I recently finished listening to “Andrew Carnegie“, a biography written by David Nasaw. Billionaire Charlie Munger had recommended this book, so I decided to undertake this 33 hour audiobook. This biography takes you from Carnegie’s childhood days in Scotland to him immigrating to the United States and working as a telegrapher to selling railroad/bridge/oil bonds to creating a partnership and building his steel empire. Andrew Carnegie’s life is a true rags-to-riches story. Here are the five lessons that I learned from Andrew Carnegie’s biography:
- Think big, and having a vision: From the moment Carnegie got his first dividend payment, he was hooked on investing. He profited on American capitalism, and took advantage of adversities. It was as if he knew how the future would unfold (except the Homestead strike). He understood the bigger picture.
- Business partners are important to succeed: Andrew Carnegie had multiple partnerships, which accelerated his growth financially. Each one of his partners brought a different kind of talent to the table.
- Be ruthless when pursuing your goals: Andrew Carnegie would use the best technology at his plants in order to reduce his production costs, which made him have a competitive advantage in the market. He was also known to vertically integrate the steel business – owning everything from iron mines to railroads. He always wanted to maintain profitability along with a competitive advantage, and he would do whatever it takes to make it possible. He would simply replace his workers if they ever went on strikes and demanded higher wages.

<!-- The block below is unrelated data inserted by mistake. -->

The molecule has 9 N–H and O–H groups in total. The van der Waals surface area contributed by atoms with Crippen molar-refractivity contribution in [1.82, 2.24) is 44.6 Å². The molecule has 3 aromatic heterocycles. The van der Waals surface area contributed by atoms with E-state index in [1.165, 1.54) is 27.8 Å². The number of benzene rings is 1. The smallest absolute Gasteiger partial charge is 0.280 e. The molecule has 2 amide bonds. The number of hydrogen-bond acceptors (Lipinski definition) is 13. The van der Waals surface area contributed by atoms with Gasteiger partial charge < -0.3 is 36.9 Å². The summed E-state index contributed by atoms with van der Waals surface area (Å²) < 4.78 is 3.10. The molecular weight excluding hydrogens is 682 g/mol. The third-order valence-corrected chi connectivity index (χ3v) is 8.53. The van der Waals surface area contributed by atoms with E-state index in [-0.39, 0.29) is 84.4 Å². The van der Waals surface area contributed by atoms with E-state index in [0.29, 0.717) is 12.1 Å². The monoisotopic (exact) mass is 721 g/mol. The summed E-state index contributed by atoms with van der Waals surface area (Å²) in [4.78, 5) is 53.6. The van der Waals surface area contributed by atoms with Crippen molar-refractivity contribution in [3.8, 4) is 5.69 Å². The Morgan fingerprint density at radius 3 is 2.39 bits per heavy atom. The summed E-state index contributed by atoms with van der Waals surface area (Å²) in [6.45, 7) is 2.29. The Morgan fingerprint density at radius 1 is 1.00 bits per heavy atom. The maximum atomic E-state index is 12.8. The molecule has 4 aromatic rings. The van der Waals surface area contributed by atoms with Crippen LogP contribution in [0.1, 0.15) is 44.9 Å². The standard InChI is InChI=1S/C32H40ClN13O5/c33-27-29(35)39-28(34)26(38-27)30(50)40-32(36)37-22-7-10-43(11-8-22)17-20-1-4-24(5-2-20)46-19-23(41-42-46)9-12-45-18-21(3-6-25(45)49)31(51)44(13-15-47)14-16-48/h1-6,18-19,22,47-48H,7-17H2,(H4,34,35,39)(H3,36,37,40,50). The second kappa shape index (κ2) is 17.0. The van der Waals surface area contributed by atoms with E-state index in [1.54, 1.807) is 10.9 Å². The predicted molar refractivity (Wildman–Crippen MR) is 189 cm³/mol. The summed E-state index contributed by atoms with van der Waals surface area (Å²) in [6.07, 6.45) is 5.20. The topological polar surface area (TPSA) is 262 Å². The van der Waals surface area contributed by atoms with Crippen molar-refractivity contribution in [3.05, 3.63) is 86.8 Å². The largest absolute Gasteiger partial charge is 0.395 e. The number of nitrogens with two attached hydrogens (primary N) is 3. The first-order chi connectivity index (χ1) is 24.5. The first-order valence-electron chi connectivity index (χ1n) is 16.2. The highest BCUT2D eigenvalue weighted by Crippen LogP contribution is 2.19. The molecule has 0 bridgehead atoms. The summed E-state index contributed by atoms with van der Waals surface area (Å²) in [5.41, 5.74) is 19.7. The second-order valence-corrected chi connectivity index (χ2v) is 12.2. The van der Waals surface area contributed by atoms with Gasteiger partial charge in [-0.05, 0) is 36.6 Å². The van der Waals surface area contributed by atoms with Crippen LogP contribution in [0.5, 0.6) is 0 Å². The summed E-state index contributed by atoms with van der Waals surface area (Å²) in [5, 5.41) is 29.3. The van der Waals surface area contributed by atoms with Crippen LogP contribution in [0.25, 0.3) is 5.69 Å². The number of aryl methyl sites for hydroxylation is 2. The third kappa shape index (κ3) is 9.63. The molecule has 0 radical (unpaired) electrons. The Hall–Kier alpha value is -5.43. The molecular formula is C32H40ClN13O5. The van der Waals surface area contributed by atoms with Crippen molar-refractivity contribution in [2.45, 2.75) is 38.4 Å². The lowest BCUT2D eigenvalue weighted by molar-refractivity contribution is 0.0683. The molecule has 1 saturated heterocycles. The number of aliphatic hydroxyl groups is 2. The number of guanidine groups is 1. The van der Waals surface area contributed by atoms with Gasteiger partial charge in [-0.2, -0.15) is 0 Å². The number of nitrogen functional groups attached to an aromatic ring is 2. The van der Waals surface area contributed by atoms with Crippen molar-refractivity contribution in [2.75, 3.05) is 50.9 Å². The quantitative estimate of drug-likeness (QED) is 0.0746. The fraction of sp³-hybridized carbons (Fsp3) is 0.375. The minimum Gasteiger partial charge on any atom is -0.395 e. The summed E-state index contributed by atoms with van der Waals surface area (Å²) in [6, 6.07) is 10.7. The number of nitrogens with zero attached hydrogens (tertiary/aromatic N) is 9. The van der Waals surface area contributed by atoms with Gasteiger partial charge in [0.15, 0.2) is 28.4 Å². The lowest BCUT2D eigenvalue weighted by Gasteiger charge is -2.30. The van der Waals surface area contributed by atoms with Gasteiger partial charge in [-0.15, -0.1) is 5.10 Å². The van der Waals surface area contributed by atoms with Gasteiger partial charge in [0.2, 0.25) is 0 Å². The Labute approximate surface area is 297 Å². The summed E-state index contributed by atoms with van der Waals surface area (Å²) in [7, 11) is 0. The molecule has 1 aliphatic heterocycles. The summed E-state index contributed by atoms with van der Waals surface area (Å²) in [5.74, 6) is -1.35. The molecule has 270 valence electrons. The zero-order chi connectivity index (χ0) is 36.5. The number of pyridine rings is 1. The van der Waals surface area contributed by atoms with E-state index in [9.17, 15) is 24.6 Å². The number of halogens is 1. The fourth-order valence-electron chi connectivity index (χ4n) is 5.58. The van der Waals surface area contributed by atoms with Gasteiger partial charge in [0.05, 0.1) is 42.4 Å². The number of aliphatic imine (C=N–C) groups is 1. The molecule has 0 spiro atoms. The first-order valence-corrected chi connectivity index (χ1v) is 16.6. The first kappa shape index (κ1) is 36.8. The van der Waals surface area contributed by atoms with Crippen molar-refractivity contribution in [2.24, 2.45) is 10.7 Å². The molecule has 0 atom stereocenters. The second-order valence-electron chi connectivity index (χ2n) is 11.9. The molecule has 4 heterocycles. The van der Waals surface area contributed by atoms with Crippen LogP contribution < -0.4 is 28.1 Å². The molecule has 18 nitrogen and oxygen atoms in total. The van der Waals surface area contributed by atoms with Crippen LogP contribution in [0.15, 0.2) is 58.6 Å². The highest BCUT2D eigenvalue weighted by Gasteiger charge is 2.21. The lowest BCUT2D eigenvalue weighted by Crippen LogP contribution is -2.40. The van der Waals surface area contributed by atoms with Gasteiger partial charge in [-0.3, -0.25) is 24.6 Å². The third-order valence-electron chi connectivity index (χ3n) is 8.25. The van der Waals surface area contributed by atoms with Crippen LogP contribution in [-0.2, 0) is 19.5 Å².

- Delegate your work: Hire individuals who are the best at what they do. Convey your goals, and let them achieve those goals for you. When in doubt of the other person’s judgement, provide guidance (sometimes unsolicited).
- Giving back to the community: Andrew Carnegie has been one of the richest man in the world to ever live, and he gave all his fortune away before he died. Philanthropy and international peace was an important part of his life. He built countless libraries across the world. Carnegie said that the man who dies rich dies disgraced.
Overall, I thought this book was pretty interesting. The author talked about how Carnegie would help presidential candidates during political elections by funding their campaigns; he made sure that the candidate’s ideals aligned with those of capitalism and industrial growth. The books discusses how tariffs on steel rail helped Carnegie accelerate the growth of his steel empire. The biography also focuses on how Carnegie met his wife, the impact his mother had on his life, his correspondence with friends and business partners, and his relentless effort towards international peace. I also think that Andrew Carnegie was at the right place at the right time. In other words, initially, luck played an important role in his life. I would recommend this book to anyone who is curious about how a teenager, who came to the United States with nothing, became one of the richest person ever to live.
Hope you learned a little and found this blog post helpful. We talked about “Andrew Carnegie”, a biography by David Nasaw. Nasaw takes us through Carnegie’s journey in life from Scotland to Civil War to World War 1. As always, you can sign up for our mailing list here. Like us on our Facebook page here. Thank you!
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